April 26 -

If you have ever been on a backpacking trip, then you know that a backpacker has to deal with competing goals when packing. The only way to successfully complete the trip is to balance the competing requirements of what you will need vs. what you can actually carry.

Many times when we are preparing to on-board new employees we begin gathering information about everything they will need to know and then put it in a PowerPoint deck. The resulting training is rarely successful. Attendees either tune out or they are overwhelmed, furiously taking notes on everything that is being said.

A teacher that only focuses on the list of requirements, but doesn’t consider the limitations of what their employees can understand, absorb, remember and apply, is like a backpacker who is trying to overstuff their pack.

One of my favorite books is “Essentialism: The Disciplined Pursuit of Less” by Greg McKeown. In terms of teaching and training employees, essentialism is really just accepting the fact that you are going to have to make trade-offs. You can’t teach it all. Your employees can’t remember it all.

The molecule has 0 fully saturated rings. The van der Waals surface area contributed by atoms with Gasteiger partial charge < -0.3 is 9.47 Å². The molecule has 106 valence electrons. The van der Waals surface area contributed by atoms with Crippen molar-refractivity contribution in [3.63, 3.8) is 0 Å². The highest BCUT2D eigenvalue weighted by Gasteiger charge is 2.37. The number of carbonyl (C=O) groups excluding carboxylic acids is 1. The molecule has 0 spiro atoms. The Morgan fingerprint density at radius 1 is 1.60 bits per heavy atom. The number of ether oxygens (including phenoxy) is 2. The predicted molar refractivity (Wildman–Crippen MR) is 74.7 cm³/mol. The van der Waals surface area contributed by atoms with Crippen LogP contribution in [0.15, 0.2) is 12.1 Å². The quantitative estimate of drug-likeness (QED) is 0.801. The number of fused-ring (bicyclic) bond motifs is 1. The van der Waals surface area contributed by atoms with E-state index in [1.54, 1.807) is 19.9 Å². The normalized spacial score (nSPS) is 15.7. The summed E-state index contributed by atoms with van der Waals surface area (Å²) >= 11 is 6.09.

The real work is not creating more PowerPoint slides, but instead taking the time to make the hard decisions about what you will teach and what you will leave out for a later time.

The key to making this work is to rethink your training approach.

  • Create knowledge resources that students can access later
  • Teach them, during the training, how to use these resources

By creating a knowledge base with how-to guides and checklists, your employees no longer need to “remember” everything. They just need to remember where the answers are. Your training can focus on key, high level principles and then rely on your knowledge base to fill in the answers for the questions that will come up later.

Think of your last training. If you asked one of the attendees to tell you the three most important things from that presentation, would they be able to respond quickly and clearly? Would you?

If not, then think about your next training task. Ask yourself what is essential. If you could only teach three things, what would they be?

As you do this, remember that the best thing you can do as a teacher is to focus on progress instead of perfection. Don’t make the mistake of trying to cram too much into the backpack. Embrace the trade-offs that exist and you will make a lot more progress in moving your organization to where you want it to be.

Note:  This tip is provided Greg DeVore from ScreenSteps (http://www.screensteps.com). He can be reached at greg@screensteps.com.